```
import matplotlib.pyplot as plt
import numpy as np
from scipy.interpolate import griddata
from scipy.spatial import Voronoi, voronoi_plot_2d, ConvexHull
= plt.subplots(1, 3, figsize=(10,7))
fig, ax =0.0, right=1.0, top=0.96, bottom=0.05,
fig.subplots_adjust(left=0.02, wspace=0.02)
hspace
= 6
N = '3141592653589793'
PI = np.random.rand(N, 2)
points = np.vstack([points,[0,0], [0,1], [1,0], [1,1]])
points = np.array([int(x) for x in list(PI)])[:(N+4)]
values # values = np.array([3, 1, 4, 1, 5, 9, 2, 6, 5, 3])
= np.mgrid[0:1:100j, 0:1:200j]
grid_x, grid_y
= griddata(points, values, (grid_x, grid_y), method='nearest')
grid_z_nearest = griddata(points, values, (grid_x, grid_y), method='cubic')
grid_z_cubic
0].plot(points[:,0], points[:,1], 'o', ms=3, markerfacecolor="red", markeredgecolor="red")
ax[0].set_aspect('equal', 'box')
ax[0].set(xlim=[0,1], ylim=[0,1])
ax[0].set_title("the stations")
ax[for i, v in enumerate(values):
0].text(points[i,0], points[i,1], str(v))
ax[
1].imshow(grid_z_nearest.T, extent=(0,1,0,1), origin='lower')
ax[1].plot(points[:,0], points[:,1], 'o', ms=3, markerfacecolor="red", markeredgecolor="red")
ax[= Voronoi(points)
vor =False, line_colors='cyan',
voronoi_plot_2d(vor, show_vertices=3, line_alpha=1, point_size=0, ax=ax[1])
line_width1].set_title("Thiessen Method")
ax[
2].plot(points[:,0], points[:,1], 'o', ms=3, markerfacecolor="red", markeredgecolor="red")
ax[= int((values.max()-values.min()+1)/2)
nlines 2].contourf(grid_x, grid_y, grid_z_cubic, nlines)
ax[= ax[2].contour(grid_x, grid_y, grid_z_cubic, nlines, colors="black")
cont 2].clabel(cont, inline=1, colors='white', fmt='%.0f')
ax[2].set_title("Isohyetal Method")
ax[
for i, a in enumerate(ax):
set(xlim=[-0.2,1.2], ylim=[-0.2,1.2])
a.'off')
a.axis('equal', 'box')
a.set_aspect(
"spatial-distribution.png", dpi=500) fig.savefig(
```

# 17 Spatial distribution - lecture

## 17.1 The problem

Let’s say we want to calculate the average rainfall on a watershed, and we have data available for 7 stations, as shown in the figure below [Dingman, figure 4.26]:

There are a number of methods for calculating the average precipitation.

## 17.2 Thiessen method [Voronoi diagram]

Brutsaert (2005), Figure 3.11

How to compute the areas:

Average areal precipitation is a weighted sum:

\[ \langle P \rangle = \frac{\sum_i A_i P_i}{\sum_i A_i} \]

A nice way to understand the Thiessen method is depicted in the gif below (from Wikipedia):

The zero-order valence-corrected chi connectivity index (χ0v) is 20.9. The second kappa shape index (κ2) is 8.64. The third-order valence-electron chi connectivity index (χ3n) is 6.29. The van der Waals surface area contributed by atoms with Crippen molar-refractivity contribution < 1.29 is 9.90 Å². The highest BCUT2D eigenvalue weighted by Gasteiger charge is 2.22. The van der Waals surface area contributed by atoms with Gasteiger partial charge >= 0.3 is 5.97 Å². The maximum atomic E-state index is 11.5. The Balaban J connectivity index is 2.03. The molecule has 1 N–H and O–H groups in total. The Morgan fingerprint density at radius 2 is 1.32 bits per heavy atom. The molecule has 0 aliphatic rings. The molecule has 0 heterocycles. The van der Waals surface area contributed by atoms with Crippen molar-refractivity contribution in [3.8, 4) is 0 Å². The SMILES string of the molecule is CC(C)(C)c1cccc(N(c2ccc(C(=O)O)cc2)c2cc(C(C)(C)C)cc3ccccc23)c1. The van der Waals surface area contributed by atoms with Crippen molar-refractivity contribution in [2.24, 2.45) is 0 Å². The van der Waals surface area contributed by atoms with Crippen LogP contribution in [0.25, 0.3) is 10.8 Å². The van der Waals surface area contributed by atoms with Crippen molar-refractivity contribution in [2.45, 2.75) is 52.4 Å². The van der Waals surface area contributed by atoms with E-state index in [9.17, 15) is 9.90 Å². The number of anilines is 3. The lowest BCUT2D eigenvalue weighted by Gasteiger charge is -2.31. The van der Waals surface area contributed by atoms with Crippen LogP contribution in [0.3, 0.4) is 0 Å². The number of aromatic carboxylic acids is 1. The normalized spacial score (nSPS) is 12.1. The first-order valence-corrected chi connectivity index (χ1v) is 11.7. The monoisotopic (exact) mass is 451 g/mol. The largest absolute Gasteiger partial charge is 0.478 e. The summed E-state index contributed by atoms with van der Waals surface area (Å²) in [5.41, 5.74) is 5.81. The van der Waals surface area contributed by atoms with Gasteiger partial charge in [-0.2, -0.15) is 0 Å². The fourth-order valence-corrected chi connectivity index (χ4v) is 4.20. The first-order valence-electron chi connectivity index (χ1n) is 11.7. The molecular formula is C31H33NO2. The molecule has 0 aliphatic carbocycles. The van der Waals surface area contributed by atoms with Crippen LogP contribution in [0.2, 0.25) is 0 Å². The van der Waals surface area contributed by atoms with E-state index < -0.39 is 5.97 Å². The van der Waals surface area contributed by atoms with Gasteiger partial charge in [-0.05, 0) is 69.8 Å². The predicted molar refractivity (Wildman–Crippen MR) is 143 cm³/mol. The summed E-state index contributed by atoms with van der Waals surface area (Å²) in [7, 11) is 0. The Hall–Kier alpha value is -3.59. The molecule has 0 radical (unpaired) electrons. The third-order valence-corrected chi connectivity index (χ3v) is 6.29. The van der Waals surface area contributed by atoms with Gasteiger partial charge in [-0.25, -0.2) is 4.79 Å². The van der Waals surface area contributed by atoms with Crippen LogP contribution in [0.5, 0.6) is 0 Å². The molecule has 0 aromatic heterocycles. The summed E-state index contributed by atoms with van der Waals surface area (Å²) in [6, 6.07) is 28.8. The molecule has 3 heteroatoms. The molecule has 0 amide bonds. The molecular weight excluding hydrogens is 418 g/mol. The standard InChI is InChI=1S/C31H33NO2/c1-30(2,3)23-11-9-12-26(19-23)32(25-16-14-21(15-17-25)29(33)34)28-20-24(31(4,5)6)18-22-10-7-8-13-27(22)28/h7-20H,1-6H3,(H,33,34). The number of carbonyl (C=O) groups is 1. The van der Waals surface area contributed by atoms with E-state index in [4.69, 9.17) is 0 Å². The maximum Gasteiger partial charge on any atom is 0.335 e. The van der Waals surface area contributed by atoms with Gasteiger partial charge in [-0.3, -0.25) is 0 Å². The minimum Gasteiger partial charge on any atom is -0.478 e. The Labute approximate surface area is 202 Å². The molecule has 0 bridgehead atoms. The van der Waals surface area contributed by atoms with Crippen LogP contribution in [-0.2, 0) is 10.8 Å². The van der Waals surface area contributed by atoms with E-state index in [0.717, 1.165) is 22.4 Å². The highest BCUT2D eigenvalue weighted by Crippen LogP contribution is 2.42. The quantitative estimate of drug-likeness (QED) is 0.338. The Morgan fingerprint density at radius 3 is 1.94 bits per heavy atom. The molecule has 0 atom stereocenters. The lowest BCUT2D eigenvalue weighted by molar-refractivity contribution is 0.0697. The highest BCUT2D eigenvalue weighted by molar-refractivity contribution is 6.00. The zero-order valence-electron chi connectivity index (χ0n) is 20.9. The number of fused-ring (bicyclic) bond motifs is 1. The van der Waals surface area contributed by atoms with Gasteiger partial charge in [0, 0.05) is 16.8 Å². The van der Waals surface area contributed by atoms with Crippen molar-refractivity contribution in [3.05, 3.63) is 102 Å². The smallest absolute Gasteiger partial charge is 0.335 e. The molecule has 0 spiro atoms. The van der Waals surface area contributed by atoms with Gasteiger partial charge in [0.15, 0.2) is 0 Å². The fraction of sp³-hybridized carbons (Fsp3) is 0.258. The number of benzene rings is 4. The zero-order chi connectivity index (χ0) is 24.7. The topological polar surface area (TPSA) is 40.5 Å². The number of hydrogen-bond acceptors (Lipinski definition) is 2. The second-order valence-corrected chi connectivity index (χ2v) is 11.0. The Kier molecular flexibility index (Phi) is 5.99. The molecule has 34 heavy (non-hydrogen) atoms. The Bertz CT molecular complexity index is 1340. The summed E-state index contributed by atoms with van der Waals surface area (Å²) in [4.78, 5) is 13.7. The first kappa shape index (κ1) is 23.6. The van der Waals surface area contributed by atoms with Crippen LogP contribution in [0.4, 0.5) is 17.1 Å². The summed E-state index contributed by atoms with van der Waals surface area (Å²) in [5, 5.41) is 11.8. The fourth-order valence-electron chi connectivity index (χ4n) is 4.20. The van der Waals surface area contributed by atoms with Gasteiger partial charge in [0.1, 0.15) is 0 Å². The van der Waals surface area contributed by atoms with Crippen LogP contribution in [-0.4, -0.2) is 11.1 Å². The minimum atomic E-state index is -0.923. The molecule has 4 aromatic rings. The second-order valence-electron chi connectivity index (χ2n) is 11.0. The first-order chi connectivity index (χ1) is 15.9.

## 17.3 Inverse distance method

Brutsaert (2005), Figure 3.12

The precipitation for square 17 is

\[ P_{17} = \displaystyle\frac {\displaystyle\sum_\text{$i$ = all stations}\frac{P_i}{d_{i,17}^2}} {\displaystyle\sum_\text{$i$ = all stations}\frac{1}{d_{i,17}^2}} \]

The average precipitation for the whole watershed is the weighted average of all squares, where the weight is their area:

\[ \langle P \rangle = \displaystyle\frac {\displaystyle\sum_\text{$j$ = all squares} A_j P_j} {\displaystyle\sum_\text{$j$ = all squares} A_j} \]

Brutsaert (2005), page 93:

Dean and Snyder (1977) found that the exponent (for the distance \(d^{-b}\)) b = 2 yielded the best results in the Piedmont region of the southeastern United States, whereas Simanton and Osborn (1980) concluded from measurements in Arizona that b can range between 1 and 3 without significantly affecting the results.

## 17.4 Isohyetal method

Brutsaert (2005), Figure 3.12

The same equation of the Thiessen method can be used:

\[ \langle P \rangle = \frac{\sum_i A_i P_i}{\sum_i A_i} \]

## 17.5 How it is actually done

Most often, Geographic Information System (GIS) software is used to analyze spatial data. Two of the most used programs are ArcGIS (proprietary) and QGIS (free).

A good discussion of the different methods can be found on Manuel Gimond’s website, *Intro to GIS and Spatial Analysis*.

**Attention**!

Don’t mix precision with accuracy. There are many ways of interpolating, just because a result seems detailed, it does not imply that it is accurate! See below three interpolation methods.

Below you can find a simple Python code that exemplifies some of the methods, producing the following figure: